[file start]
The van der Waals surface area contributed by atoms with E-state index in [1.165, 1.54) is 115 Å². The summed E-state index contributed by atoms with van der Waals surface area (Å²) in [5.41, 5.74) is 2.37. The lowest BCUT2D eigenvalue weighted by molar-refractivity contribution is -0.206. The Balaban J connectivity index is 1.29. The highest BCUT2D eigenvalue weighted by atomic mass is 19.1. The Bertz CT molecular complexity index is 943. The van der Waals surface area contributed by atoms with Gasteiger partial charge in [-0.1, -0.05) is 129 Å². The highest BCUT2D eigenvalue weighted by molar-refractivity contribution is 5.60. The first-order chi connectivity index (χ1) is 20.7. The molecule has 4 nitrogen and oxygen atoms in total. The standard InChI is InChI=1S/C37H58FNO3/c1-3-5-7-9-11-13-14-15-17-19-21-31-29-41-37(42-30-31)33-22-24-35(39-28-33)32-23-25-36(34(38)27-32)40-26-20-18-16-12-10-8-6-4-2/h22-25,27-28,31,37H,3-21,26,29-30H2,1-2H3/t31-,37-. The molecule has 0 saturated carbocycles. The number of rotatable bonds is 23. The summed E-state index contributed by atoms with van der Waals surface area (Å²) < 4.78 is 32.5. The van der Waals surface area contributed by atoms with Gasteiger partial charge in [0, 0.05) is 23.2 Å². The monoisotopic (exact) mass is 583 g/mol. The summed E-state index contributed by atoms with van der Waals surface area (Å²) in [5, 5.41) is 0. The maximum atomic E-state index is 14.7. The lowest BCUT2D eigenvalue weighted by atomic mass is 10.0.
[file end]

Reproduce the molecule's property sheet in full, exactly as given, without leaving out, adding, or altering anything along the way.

The van der Waals surface area contributed by atoms with E-state index in [1.165, 1.54) is 115 Å². The summed E-state index contributed by atoms with van der Waals surface area (Å²) in [5.41, 5.74) is 2.37. The lowest BCUT2D eigenvalue weighted by molar-refractivity contribution is -0.206. The Balaban J connectivity index is 1.29. The highest BCUT2D eigenvalue weighted by atomic mass is 19.1. The Bertz CT molecular complexity index is 943. The van der Waals surface area contributed by atoms with Gasteiger partial charge in [-0.1, -0.05) is 129 Å². The highest BCUT2D eigenvalue weighted by molar-refractivity contribution is 5.60. The first-order chi connectivity index (χ1) is 20.7. The molecule has 4 nitrogen and oxygen atoms in total. The standard InChI is InChI=1S/C37H58FNO3/c1-3-5-7-9-11-13-14-15-17-19-21-31-29-41-37(42-30-31)33-22-24-35(39-28-33)32-23-25-36(34(38)27-32)40-26-20-18-16-12-10-8-6-4-2/h22-25,27-28,31,37H,3-21,26,29-30H2,1-2H3/t31-,37-. The molecule has 0 saturated carbocycles. The number of rotatable bonds is 23. The summed E-state index contributed by atoms with van der Waals surface area (Å²) < 4.78 is 32.5. The van der Waals surface area contributed by atoms with Gasteiger partial charge in [0, 0.05) is 23.2 Å². The monoisotopic (exact) mass is 583 g/mol. The summed E-state index contributed by atoms with van der Waals surface area (Å²) in [5, 5.41) is 0. The maximum atomic E-state index is 14.7. The lowest BCUT2D eigenvalue weighted by atomic mass is 10.0.